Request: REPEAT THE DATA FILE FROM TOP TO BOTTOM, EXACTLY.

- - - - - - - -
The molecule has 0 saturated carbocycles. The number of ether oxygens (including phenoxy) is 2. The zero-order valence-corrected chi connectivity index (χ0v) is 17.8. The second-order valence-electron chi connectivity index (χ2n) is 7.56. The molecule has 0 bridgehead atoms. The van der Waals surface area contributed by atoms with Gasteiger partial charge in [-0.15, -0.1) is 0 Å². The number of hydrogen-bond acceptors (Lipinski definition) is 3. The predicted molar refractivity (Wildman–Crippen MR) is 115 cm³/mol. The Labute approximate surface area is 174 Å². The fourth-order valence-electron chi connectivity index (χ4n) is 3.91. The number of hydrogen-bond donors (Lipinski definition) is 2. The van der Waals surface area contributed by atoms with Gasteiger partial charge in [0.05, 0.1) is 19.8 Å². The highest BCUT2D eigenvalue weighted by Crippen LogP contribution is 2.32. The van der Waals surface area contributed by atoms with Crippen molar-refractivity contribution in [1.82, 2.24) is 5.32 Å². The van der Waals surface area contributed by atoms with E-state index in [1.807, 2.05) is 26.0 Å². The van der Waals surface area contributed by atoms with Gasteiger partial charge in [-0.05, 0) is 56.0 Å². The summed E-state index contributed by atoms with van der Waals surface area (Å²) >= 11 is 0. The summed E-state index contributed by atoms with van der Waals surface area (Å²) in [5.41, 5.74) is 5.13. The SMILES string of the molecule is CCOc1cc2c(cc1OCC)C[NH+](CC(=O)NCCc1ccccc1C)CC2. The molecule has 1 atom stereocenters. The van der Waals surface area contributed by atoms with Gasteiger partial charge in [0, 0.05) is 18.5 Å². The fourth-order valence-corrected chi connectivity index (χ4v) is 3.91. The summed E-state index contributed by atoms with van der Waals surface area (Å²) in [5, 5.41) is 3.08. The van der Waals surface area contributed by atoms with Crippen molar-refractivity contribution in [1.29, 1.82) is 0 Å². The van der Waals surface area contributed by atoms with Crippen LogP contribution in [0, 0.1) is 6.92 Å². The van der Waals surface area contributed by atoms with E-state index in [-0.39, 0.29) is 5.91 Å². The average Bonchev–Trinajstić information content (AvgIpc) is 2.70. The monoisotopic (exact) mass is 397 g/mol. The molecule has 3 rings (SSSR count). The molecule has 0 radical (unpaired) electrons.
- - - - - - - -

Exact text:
The molecule has 0 saturated carbocycles. The number of ether oxygens (including phenoxy) is 2. The zero-order valence-corrected chi connectivity index (χ0v) is 17.8. The second-order valence-electron chi connectivity index (χ2n) is 7.56. The molecule has 0 bridgehead atoms. The van der Waals surface area contributed by atoms with Gasteiger partial charge in [-0.15, -0.1) is 0 Å². The number of hydrogen-bond acceptors (Lipinski definition) is 3. The predicted molar refractivity (Wildman–Crippen MR) is 115 cm³/mol. The Labute approximate surface area is 174 Å². The fourth-order valence-electron chi connectivity index (χ4n) is 3.91. The number of hydrogen-bond donors (Lipinski definition) is 2. The van der Waals surface area contributed by atoms with Gasteiger partial charge in [0.05, 0.1) is 19.8 Å². The highest BCUT2D eigenvalue weighted by Crippen LogP contribution is 2.32. The van der Waals surface area contributed by atoms with Crippen molar-refractivity contribution in [1.82, 2.24) is 5.32 Å². The van der Waals surface area contributed by atoms with E-state index in [1.807, 2.05) is 26.0 Å². The van der Waals surface area contributed by atoms with Gasteiger partial charge in [-0.05, 0) is 56.0 Å². The summed E-state index contributed by atoms with van der Waals surface area (Å²) >= 11 is 0. The summed E-state index contributed by atoms with van der Waals surface area (Å²) in [5.41, 5.74) is 5.13. The SMILES string of the molecule is CCOc1cc2c(cc1OCC)C[NH+](CC(=O)NCCc1ccccc1C)CC2. The molecule has 1 atom stereocenters. The van der Waals surface area contributed by atoms with Gasteiger partial charge in [0, 0.05) is 18.5 Å². The fourth-order valence-corrected chi connectivity index (χ4v) is 3.91. The summed E-state index contributed by atoms with van der Waals surface area (Å²) in [5, 5.41) is 3.08. The van der Waals surface area contributed by atoms with Crippen molar-refractivity contribution in [1.29, 1.82) is 0 Å². The van der Waals surface area contributed by atoms with Crippen LogP contribution in [0, 0.1) is 6.92 Å². The van der Waals surface area contributed by atoms with E-state index in [-0.39, 0.29) is 5.91 Å². The average Bonchev–Trinajstić information content (AvgIpc) is 2.70. The monoisotopic (exact) mass is 397 g/mol. The molecule has 3 rings (SSSR count). The molecule has 0 radical (unpaired) electrons.